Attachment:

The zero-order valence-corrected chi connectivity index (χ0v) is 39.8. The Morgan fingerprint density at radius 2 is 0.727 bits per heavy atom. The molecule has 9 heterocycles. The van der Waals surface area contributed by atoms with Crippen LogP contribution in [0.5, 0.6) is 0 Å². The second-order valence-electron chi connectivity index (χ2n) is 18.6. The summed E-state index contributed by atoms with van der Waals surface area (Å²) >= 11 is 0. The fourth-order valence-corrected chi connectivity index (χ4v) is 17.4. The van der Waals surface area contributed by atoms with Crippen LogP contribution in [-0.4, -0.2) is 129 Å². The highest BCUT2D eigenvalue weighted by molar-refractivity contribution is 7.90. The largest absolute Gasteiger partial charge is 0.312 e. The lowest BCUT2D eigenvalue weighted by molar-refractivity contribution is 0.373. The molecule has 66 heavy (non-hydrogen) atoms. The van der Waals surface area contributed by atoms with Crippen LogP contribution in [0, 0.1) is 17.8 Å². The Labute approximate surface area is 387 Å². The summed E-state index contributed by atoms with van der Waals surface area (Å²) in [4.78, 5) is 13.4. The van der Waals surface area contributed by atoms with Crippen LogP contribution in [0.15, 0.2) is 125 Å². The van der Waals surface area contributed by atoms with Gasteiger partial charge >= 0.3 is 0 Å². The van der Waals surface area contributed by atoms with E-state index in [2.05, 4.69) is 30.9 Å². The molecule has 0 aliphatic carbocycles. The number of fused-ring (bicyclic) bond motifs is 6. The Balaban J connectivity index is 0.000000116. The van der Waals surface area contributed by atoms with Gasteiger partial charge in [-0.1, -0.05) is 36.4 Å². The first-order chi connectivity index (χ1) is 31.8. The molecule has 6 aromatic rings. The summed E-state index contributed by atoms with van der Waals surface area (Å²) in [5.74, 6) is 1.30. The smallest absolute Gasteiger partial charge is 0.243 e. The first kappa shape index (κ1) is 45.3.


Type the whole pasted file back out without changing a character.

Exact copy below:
The zero-order valence-corrected chi connectivity index (χ0v) is 39.8. The Morgan fingerprint density at radius 2 is 0.727 bits per heavy atom. The molecule has 9 heterocycles. The van der Waals surface area contributed by atoms with Crippen LogP contribution in [0.5, 0.6) is 0 Å². The second-order valence-electron chi connectivity index (χ2n) is 18.6. The summed E-state index contributed by atoms with van der Waals surface area (Å²) >= 11 is 0. The fourth-order valence-corrected chi connectivity index (χ4v) is 17.4. The van der Waals surface area contributed by atoms with Crippen LogP contribution in [-0.4, -0.2) is 129 Å². The highest BCUT2D eigenvalue weighted by molar-refractivity contribution is 7.90. The largest absolute Gasteiger partial charge is 0.312 e. The lowest BCUT2D eigenvalue weighted by molar-refractivity contribution is 0.373. The molecule has 66 heavy (non-hydrogen) atoms. The van der Waals surface area contributed by atoms with Crippen LogP contribution in [0, 0.1) is 17.8 Å². The Labute approximate surface area is 387 Å². The summed E-state index contributed by atoms with van der Waals surface area (Å²) in [4.78, 5) is 13.4. The van der Waals surface area contributed by atoms with Crippen LogP contribution in [0.15, 0.2) is 125 Å². The van der Waals surface area contributed by atoms with Gasteiger partial charge >= 0.3 is 0 Å². The van der Waals surface area contributed by atoms with E-state index in [2.05, 4.69) is 30.9 Å². The molecule has 0 aliphatic carbocycles. The number of fused-ring (bicyclic) bond motifs is 6. The Balaban J connectivity index is 0.000000116. The van der Waals surface area contributed by atoms with Gasteiger partial charge in [-0.1, -0.05) is 36.4 Å². The first-order chi connectivity index (χ1) is 31.8. The molecule has 6 aromatic rings. The summed E-state index contributed by atoms with van der Waals surface area (Å²) in [5.74, 6) is 1.30. The smallest absolute Gasteiger partial charge is 0.243 e. The first kappa shape index (κ1) is 45.3.